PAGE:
Feb. 27, 2016 | By Kira
Blizzard’s upcoming Overwatch is one of the most highly anticipated multiplayer games of the year, and even though the official release isn’t for another few months (it’s expected on or before June 21st, 2016), dedicated fans are already plotting their 3D printed props and cosplay costumes. Luckily for them, Simone Fontana has just released the files for a 3D printed model of Tracer's gun, made from 22 3D printed parts that are easy to assemble and require very little post-processing.
Fontana, known to his large social media following simply as FNTSMN, has made quite a name for himself at the intersection of gaming and 3D printing culture. The young Italian designer has released a steady flow of 3D printed video game replicas, including this full-scale light-up model Fiora’s Project Sword, the Furious Power Fist from Fallout 4, and 3D printed Hearthstone cards. He’s also the co-founder of 3DNA with Ricardo Salomao, and not only does he regularly release awesome 3D printed projects, he also puts together short time-lapse videos to show his fans how it’s done. It all makes us wonder where he finds the time to sleep.
His latest project, the 3D printed Tracer Gun from Overwatch, was one of the most complex and challenging replicas he’s ever attempted, but the end result was well-worth the time an effort.
Fontana told 3Ders.org that he first decided to recreate the Tracer gun after doing some research into Overwatch’s main characters and stumbling upon Tracer, who is described as a “time-jumping adventurer and an irrepressible force for good,” who can zip through space and blast enemies with not one, but two rapid-fire pistols.
With his mind made-up, he got to work on 3D modelling Tracer’s gun based off of various image references. “Getting all of the design features right was quite tricky because of the different curves, which isn’t easy to get 100% accurate without spending hours creating the surface in Rhino,” explained Fontana. “I needed almost 6-8 hours to create the perfect tolerance in the model so that each part would fit together without problems.” In total, the design process took six full days before Fontana was happy with the results.
Finally, it was time to 3D print. In order to cut down on the post-processing time, Fontana decided to 3D print each part in its appropriate color. He used the Wasp Delta 20x40 for the majority, yet also had his Dremel and Ultimaker 2 on deck to 3D print the top white parts and grey parts, respectively. In all, the 3D printing process took roughly 21 hours, but that’s mostly because he adjusted his printer settings to achieve a heavier and more realistic weight for the gun.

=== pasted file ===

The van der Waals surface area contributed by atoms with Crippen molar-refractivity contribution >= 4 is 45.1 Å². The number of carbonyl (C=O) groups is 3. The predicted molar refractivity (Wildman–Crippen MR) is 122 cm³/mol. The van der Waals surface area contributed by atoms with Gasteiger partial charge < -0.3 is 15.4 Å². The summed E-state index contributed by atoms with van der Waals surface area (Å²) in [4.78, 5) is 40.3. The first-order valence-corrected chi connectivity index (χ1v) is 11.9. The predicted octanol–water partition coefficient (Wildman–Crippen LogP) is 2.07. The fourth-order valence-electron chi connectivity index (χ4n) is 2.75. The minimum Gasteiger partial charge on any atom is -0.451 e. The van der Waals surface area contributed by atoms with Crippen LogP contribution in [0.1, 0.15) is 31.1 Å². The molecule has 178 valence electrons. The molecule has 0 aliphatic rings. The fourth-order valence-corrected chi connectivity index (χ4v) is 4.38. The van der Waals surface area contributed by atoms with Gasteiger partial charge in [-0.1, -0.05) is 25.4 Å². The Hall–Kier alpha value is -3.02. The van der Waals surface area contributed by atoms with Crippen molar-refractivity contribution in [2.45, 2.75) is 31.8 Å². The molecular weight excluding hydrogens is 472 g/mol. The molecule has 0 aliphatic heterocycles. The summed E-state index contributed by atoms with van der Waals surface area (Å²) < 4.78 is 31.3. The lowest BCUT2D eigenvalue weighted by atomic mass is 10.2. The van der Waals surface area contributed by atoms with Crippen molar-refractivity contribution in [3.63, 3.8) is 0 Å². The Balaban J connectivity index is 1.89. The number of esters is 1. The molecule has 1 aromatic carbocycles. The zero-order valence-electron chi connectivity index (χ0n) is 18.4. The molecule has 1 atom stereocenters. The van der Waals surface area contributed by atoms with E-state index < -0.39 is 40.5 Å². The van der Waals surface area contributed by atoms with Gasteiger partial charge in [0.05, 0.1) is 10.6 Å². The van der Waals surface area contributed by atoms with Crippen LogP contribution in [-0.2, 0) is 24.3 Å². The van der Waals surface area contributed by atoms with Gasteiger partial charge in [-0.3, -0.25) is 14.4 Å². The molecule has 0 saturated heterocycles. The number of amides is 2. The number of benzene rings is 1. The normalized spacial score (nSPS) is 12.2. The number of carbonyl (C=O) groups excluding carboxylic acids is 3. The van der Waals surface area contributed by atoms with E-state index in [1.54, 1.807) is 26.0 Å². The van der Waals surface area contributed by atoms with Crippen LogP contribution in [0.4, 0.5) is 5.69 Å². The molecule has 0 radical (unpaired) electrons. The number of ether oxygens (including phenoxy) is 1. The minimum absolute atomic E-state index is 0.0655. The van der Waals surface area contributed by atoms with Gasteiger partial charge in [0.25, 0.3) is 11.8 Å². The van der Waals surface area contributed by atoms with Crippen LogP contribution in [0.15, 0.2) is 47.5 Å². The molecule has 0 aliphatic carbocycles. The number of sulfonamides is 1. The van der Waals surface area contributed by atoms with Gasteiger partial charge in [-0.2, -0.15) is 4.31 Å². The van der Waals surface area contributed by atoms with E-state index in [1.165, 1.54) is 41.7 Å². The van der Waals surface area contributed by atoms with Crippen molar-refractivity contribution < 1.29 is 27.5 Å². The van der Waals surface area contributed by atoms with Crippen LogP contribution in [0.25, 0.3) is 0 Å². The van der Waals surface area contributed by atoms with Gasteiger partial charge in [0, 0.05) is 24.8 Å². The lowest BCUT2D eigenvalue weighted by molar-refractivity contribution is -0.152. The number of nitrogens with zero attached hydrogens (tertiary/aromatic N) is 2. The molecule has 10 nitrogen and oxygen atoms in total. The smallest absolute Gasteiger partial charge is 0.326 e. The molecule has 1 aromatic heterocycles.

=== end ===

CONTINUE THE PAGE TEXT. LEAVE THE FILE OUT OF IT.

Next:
The assembly process is shown both in his time-lapse video, below, and in this Keyshot render animation, however as Fontana explained, most parts simply fit together without the need for glue or screws (if you’ll actually be playing with it or want it to be more sturdy, he does recommend gluing the parts for extra strength). Users also have the option of adding some final touches, such as metallic and blue paint details—and for maximum character-authenticity, be sure to 3D print two.
“I love 3D printing and 3D design, and on top of that if I can add to the video game side, well then it’s just perfect,” said Fontana. “I also love to share with all the people following me work what I’ve learned with each challenge, and the potential of the this technology. I can work for hours and hours, but in the end, it’s all worth it because of the community feedback. All this pushes me to do other complex designs with even better features!”
However, he also admitted that one of the greatest challenges in 3D printing is coming face to face with users who copy designs without permission, or even use them for commercial purposes: “Creating these objects take a lot of time and effort, I hope in the near future people will understand this and change.” It can be a difficult message to share as 3D printing continues to grow, yet for a community that prides itself on openness and accessibility, it is as important as ever.
The 3D print files for this Overwatch Tracer Gun are currently free to download on MyMiniFactory (under an MMF copyright, of course). Up next, Fontana plans to design a few more Overwatch 3D prints, including potentially a 50cm tall Bastion, as well as a second version of the Tracer Gun with electronic components and the ability to change colors with a smartphone app. Whichever he decides to do next, we’re sure it won’t be long before we hear from him again.
Posted in 3D Printing Application
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